Java Reference
In-Depth Information
Comparing Objects
We've seen that primitive types and reference types differ significantly in the way
they are assigned to variables, passed to methods, and copied. The types also differ
in the way they are compared for equality. When used with primitive values, the
equality operator ( == ) simply tests whether two values are identical (i.e., whether
they have exactly the same bits). With reference types, however, == compares refer‐
ences, not actual objects. In other words, == tests whether two references refer to the
same object; it does not test whether two objects have the same content. Here's an
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String letter = "o" ;
String s = "hello" ; // These two String objects
String t = "hell" + letter ; // contain exactly the same text.
if ( s == t ) System . out . println ( "equal" ); // But they are not equal!
byte [] a = { 1 , 2 , 3 };
// A copy with identical content.
byte [] b = ( byte []) a . clone ();
if ( a == b ) System . out . println ( "equal" ); // But they are not equal!
When working with reference types, there are two kinds of equality: equality of ref‐
erence and equality of object. It is important to distinguish between these two kinds
of equality. One way to do this is to use the word “identical” when talking about
equality of references and the word “equal” when talking about two distinct objects
that have the same content. To test two nonidentical objects for equality, pass one of
them to the equals() method of the other:
String letter = "o" ;
String s = "hello" ; // These two String objects
String t = "hell" + letter ; // contain exactly the same text.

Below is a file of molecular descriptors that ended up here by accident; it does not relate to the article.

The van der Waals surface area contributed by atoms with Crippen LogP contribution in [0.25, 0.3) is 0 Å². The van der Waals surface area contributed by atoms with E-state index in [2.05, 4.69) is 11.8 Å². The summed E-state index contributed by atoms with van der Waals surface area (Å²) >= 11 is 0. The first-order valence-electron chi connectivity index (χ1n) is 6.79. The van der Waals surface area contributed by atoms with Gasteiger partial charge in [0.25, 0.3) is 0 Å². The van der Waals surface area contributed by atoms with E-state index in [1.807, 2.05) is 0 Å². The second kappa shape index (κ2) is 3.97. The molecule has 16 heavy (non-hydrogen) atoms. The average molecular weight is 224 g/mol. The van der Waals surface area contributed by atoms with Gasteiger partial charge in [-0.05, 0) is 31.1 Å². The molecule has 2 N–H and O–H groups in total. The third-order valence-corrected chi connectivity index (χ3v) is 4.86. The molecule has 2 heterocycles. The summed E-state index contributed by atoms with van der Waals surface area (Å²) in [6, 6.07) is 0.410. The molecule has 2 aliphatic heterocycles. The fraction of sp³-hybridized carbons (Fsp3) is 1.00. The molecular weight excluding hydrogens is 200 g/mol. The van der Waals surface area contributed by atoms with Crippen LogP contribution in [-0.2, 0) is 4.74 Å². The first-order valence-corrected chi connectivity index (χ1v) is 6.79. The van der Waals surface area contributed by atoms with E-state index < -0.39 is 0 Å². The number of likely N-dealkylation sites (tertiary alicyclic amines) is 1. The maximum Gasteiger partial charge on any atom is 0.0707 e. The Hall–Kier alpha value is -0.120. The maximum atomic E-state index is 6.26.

if ( s . equals ( t )) { // And the equals() method
System . out . println ( "equal" ); // tells us so.
All objects inherit an equals() method (from Object ), but the default implementa‐
tion simply uses == to test for identity of references, not equality of content. A class
that wants to allow objects to be compared for equality can define its own version of
the equals() method. Our Point class does not do this, but the String class does,
as indicated in the code example. You can call the equals() method on an array, but
it is the same as using the == operator, because arrays always inherit the default
equals() method that compares references rather than array content. You can com‐
pare arrays for equality with the convenience method java.util.Arrays.equals() .
Boxing and Unboxing Conversions
Primitive types and reference types behave quite differently. It is sometimes useful
to treat primitive values as objects, and for this reason, the Java platform includes
wrapper classes for each of the primitive types. Boolean , Byte , Short , Character ,
Integer , Long , Float , and Double are immutable, final classes whose instances each
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